“I have to prepare for my future, but I have to be aware that my plans for my future may not happen,” said Lupe, a DACA recipient and youth leader originally from Mexico who spoke to the IRC earlier this year. The twenty-two year old was clear that preserving the program was only half of the battle. 

“We get to breathe for a bit, pero nuestra lucha sigue [our fight keeps going].”

- Sarah Arnold, December 17, 2020

Lupe smiles and looks at the camera while wearing a blue shirt that says #Health4All and a red cardigan.

Twenty-two-year-old Lupe immigrated from Mexico with her family when she was just two years old. She and two of her siblings have been DACA recipients since 2012.

Ending cruel policies at the U.S.-Mexico border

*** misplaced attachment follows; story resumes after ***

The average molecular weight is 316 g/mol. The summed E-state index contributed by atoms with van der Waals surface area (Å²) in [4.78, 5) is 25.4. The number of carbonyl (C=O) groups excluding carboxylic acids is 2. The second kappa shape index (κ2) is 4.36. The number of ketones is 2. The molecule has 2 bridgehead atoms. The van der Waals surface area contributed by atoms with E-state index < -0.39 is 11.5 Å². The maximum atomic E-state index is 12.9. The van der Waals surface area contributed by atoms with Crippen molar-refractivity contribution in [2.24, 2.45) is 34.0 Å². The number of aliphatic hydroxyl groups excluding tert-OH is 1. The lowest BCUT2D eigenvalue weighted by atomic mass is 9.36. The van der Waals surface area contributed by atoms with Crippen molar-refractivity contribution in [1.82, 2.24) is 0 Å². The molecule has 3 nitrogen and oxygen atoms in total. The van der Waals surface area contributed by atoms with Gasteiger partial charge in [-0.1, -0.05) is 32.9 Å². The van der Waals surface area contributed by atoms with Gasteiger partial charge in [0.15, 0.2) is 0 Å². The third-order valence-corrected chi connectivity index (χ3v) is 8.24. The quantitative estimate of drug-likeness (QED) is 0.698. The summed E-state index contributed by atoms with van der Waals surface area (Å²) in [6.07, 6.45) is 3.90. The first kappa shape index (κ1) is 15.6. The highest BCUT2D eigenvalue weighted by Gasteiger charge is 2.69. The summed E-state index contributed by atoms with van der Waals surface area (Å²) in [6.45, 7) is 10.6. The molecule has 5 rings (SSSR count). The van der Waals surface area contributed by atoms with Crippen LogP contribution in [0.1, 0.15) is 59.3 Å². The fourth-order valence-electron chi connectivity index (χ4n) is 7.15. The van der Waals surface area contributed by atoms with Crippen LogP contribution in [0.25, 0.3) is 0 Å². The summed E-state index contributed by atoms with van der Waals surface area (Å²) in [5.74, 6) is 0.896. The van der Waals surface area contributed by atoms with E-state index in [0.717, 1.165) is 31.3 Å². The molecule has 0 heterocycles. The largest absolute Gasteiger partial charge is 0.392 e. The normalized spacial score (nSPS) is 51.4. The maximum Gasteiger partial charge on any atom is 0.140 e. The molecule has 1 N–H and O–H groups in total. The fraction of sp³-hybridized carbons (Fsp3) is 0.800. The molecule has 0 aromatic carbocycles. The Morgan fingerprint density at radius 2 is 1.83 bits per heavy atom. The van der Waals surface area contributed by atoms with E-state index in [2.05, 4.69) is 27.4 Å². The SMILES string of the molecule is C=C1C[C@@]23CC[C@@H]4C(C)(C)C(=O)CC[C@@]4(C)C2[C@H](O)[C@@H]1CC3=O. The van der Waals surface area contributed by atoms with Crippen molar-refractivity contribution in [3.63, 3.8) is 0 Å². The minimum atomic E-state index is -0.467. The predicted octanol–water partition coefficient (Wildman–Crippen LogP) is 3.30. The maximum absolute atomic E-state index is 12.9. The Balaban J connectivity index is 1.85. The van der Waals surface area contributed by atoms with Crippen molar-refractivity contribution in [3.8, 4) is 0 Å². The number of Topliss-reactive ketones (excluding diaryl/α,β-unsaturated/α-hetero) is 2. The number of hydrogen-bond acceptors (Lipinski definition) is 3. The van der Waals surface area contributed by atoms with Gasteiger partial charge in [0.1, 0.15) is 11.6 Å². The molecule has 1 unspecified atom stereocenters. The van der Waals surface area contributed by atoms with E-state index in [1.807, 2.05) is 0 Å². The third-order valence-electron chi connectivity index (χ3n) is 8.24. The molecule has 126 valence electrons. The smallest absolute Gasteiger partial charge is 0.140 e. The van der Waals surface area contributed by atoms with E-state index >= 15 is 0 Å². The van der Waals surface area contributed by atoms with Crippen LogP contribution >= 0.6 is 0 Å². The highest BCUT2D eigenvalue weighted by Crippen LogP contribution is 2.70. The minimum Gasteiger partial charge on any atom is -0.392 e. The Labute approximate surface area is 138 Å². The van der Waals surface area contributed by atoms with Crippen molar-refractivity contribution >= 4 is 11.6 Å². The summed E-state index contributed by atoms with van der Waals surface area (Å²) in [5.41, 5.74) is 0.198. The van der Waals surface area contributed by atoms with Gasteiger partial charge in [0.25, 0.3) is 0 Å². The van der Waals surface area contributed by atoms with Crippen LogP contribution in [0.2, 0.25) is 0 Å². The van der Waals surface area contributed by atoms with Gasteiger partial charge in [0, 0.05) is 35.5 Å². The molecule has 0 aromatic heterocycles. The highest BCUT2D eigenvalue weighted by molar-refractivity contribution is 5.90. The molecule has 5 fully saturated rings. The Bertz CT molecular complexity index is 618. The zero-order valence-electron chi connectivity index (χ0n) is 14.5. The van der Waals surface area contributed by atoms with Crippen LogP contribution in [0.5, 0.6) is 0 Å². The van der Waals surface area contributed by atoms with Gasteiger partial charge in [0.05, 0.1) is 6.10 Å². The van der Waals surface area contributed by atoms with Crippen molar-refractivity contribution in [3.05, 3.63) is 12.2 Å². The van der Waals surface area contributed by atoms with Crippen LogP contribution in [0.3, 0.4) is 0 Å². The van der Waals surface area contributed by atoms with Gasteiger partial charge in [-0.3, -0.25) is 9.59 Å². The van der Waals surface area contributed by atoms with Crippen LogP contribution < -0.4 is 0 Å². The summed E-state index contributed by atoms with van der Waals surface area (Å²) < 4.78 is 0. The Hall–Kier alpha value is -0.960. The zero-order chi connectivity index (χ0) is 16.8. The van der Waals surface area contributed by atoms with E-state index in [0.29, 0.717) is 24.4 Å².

The Trump Administration’s increasingly restrictive policies violate international and U.S. asylum laws and have resulted in inhumane treatment of asylum seekers at our southern border. The Biden Administration will inherit and have to address these policies, which include separating children from their parents, limiting asylum eligibility, and unlawfully expelling people in need of humanitarian protection in the U.S. 

While the IRC has outlined comprehensive recommendations needed to protect asylum seekers and preserve pathways for other people seeking safety, it is up to the president-elect's incoming administration to put a new asylum system in place that not only addresses the damage done in the past four years but also pushes the U.S. to do more to ensure the dignity, safety and recognition of rights for all.

- Melinda Frimpong, December 2, 2020

Biden announces foreign policy team